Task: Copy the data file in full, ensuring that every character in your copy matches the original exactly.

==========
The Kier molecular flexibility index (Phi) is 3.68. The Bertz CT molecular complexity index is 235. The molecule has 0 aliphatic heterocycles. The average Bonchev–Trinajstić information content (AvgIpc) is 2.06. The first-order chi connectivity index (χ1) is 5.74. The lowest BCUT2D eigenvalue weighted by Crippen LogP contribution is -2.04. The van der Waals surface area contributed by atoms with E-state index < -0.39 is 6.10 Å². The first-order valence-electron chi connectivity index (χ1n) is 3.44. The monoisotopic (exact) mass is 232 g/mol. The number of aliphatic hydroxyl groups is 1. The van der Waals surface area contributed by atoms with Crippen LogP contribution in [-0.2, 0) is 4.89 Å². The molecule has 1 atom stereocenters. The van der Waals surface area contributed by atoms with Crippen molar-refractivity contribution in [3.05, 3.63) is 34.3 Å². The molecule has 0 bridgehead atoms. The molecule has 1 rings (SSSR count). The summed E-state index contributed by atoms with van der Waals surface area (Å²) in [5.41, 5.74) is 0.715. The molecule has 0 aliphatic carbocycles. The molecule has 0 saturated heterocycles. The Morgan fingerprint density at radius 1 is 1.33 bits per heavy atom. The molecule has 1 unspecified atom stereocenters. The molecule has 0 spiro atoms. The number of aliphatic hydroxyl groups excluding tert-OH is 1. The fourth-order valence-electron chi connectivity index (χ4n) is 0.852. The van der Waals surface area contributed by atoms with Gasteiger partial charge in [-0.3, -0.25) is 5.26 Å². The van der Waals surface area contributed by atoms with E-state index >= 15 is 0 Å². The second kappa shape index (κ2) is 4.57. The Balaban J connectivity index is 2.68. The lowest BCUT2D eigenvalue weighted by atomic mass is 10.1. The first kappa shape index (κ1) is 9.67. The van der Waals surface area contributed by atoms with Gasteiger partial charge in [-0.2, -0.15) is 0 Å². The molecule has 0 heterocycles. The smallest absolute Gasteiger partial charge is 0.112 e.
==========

The Kier molecular flexibility index (Phi) is 3.68. The Bertz CT molecular complexity index is 235. The molecule has 0 aliphatic heterocycles. The average Bonchev–Trinajstić information content (AvgIpc) is 2.06. The first-order chi connectivity index (χ1) is 5.74. The lowest BCUT2D eigenvalue weighted by Crippen LogP contribution is -2.04. The van der Waals surface area contributed by atoms with E-state index < -0.39 is 6.10 Å². The first-order valence-electron chi connectivity index (χ1n) is 3.44. The monoisotopic (exact) mass is 232 g/mol. The number of aliphatic hydroxyl groups is 1. The van der Waals surface area contributed by atoms with Crippen LogP contribution in [-0.2, 0) is 4.89 Å². The molecule has 1 atom stereocenters. The van der Waals surface area contributed by atoms with Crippen molar-refractivity contribution in [3.05, 3.63) is 34.3 Å². The molecule has 0 bridgehead atoms. The molecule has 1 rings (SSSR count). The summed E-state index contributed by atoms with van der Waals surface area (Å²) in [5.41, 5.74) is 0.715. The molecule has 0 aliphatic carbocycles. The molecule has 0 saturated heterocycles. The Morgan fingerprint density at radius 1 is 1.33 bits per heavy atom. The molecule has 1 unspecified atom stereocenters. The molecule has 0 spiro atoms. The number of aliphatic hydroxyl groups excluding tert-OH is 1. The fourth-order valence-electron chi connectivity index (χ4n) is 0.852. The van der Waals surface area contributed by atoms with Gasteiger partial charge in [-0.3, -0.25) is 5.26 Å². The van der Waals surface area contributed by atoms with E-state index >= 15 is 0 Å². The second kappa shape index (κ2) is 4.57. The Balaban J connectivity index is 2.68. The lowest BCUT2D eigenvalue weighted by atomic mass is 10.1. The first kappa shape index (κ1) is 9.67. The van der Waals surface area contributed by atoms with Gasteiger partial charge in [-0.2, -0.15) is 0 Å². The molecule has 0 heterocycles. The smallest absolute Gasteiger partial charge is 0.112 e.